Microbial production of enzyme and their application – The Catalysts Group

Microbial production of enzyme and their application

Microbial fermentation is well known traditional process for decades. Over the past few years, the fermentation process has been used to produce many value-added products including enzymes, organic acids, alcohols, polymers. Due to widespread application of enzymes in different industries (food, textile, and agriculture, pharmaceutical, leather, and detergent) increased the interest of biotechnologists to establish the economically feasible process.


                           Fig1: Application of microbial enzymes in different industries

As evident from previous studies, enzyme production using the fermentation route is eco-friendly. Microbial production of enzymes over plants or animal sources has many fundamental advantages. The main advantages are (i) it can be produced on large scale in limited space and time (ii) extraction and purification of an enzyme using microbial route is easier (iii) enzyme yield can be increased using genetic modifications. Enzymes can be produced intracellular or extracellular by a microbe. Most commonly produced enzymes on large scale such as amylase, proteases, catalase from bacteria, yeast, and fungi respectively are still used in different industries.

S.no. Enzyme Source Used in different Industry
1 α-Amylase Bacteria, fungus Starch industry, textile industry, food industry brewing industry
2 Cellulases Fungus Food industry, bakery industry, biofuel industry, biofuel industry.
3. Invertases Yeast Food industry
4. Lipases Yeast, fungus Food dairy, polymer industry, detergent processing industry
5. Proteases Fungus, bacteria Cosmetic industry

                                                                        Table 1

Table1: Industrially important enzymes obtained from different microbes. 

Different techniques involved in the enzyme production selection of microbes, strain improvement to enhance the enzyme activity high and downstream to purify the quality product. Microbial production of enzymes has the potential to provide a viable solution to many industries. As an attractive and emerging technology, this area still needs to explore for successful application for the large scale.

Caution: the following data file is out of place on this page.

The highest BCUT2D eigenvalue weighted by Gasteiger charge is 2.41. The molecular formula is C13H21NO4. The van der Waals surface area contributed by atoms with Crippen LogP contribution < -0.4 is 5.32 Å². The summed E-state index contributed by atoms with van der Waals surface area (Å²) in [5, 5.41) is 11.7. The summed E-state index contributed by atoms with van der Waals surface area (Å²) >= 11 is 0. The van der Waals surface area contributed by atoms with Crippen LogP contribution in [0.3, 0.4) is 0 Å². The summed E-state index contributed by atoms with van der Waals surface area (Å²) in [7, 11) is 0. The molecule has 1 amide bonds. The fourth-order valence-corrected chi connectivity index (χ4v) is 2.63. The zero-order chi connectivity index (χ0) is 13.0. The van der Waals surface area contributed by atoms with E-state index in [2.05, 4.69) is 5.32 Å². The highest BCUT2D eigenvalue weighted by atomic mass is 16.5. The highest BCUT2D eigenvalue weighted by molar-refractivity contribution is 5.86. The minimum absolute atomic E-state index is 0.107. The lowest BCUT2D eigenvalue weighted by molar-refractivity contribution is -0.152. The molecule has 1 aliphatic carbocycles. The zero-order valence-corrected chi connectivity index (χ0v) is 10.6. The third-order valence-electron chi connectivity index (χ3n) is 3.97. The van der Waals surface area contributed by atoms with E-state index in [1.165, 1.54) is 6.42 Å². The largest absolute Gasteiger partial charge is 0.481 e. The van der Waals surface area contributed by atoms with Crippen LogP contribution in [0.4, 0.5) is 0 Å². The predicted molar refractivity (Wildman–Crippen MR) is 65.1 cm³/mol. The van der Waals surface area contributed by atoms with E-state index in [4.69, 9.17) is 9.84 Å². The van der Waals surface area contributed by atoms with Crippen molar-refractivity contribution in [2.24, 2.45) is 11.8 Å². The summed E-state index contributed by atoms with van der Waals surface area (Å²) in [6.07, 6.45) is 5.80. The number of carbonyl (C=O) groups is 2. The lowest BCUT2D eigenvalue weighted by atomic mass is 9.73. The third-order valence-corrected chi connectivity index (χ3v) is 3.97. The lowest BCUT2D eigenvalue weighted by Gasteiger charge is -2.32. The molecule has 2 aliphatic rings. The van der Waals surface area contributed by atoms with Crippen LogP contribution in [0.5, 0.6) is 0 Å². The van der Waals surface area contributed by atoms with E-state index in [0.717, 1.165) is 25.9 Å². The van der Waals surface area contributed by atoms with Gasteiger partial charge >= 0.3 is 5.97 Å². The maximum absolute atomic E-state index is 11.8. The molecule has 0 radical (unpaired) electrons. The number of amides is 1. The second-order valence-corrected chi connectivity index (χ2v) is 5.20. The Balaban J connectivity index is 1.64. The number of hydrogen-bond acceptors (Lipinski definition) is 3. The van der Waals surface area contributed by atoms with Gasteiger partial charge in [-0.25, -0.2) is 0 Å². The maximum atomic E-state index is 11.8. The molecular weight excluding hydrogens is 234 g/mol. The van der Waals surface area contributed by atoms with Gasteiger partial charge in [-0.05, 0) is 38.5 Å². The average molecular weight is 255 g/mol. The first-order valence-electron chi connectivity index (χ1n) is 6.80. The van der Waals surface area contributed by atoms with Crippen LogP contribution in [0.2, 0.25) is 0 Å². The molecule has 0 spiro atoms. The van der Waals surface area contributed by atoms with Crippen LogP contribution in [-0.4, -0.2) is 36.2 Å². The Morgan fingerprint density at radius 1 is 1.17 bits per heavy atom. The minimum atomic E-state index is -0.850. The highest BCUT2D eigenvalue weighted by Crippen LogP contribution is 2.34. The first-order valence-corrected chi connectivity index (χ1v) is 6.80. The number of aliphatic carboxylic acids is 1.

Fig2: Process for enzyme production using food waste via genetically modified microbes and enzyme purification techniques (ref-google image).


Viswanath Vittaladevaram, Fermentative Production of Microbial Enzymes and their Applications: Present status and future prospects. Journal of Applied Biology & Biotechnology 2015 (90-094). Qais Ali Al-Maqtari, Waleed AL-Ansi, and Amer Ali Mahdi, Microbial enzymes produced by fermentation and their applications in the food industry -A review. International Journal of Agriculture Innovations and Research 2019 (2319-1473)

Global concern for energy security issues increased the interest of workers in finding alternate clean energy sources owing to the fast depletion of conventional energy resources that are mainly based on fossil fuels. As evident from recent studies where hydrogen is touted to be one of the cleanest sources of energy and is considered as most significant over other energy forms due to its high net calorific value (2.75 times higher than gasoline). Also, the burning of hydrogen as a transportation fuel does not release any greenhouse gas. It can be used in jet engines, internal combustion engines, and fuel cells for conversion to energy. Currently, hydrogen is mainly produced from carbon-based non-renewable source that raises a great concern of rising Green House Gas emissions during the process of production [1-3]. Hence global attention shifted towards the generation of hydrogen from alternate non-renewable sources. In this regard, hydrogen production through biological processes holds significance as these pathways do not rely on conventional petroleum-based resources and can be operated at ambient conditions. Biohydrogen production through the use of microbes is characterized broadly into four different categories: bio photolysis, dark fermentation, photo-fermentation, and electro-fermentation. Among all these processes, dark and photo-fermentation routes considered suitable for hydrogen production from different carbohydrate and organic acid-based feedstocks, respectively.

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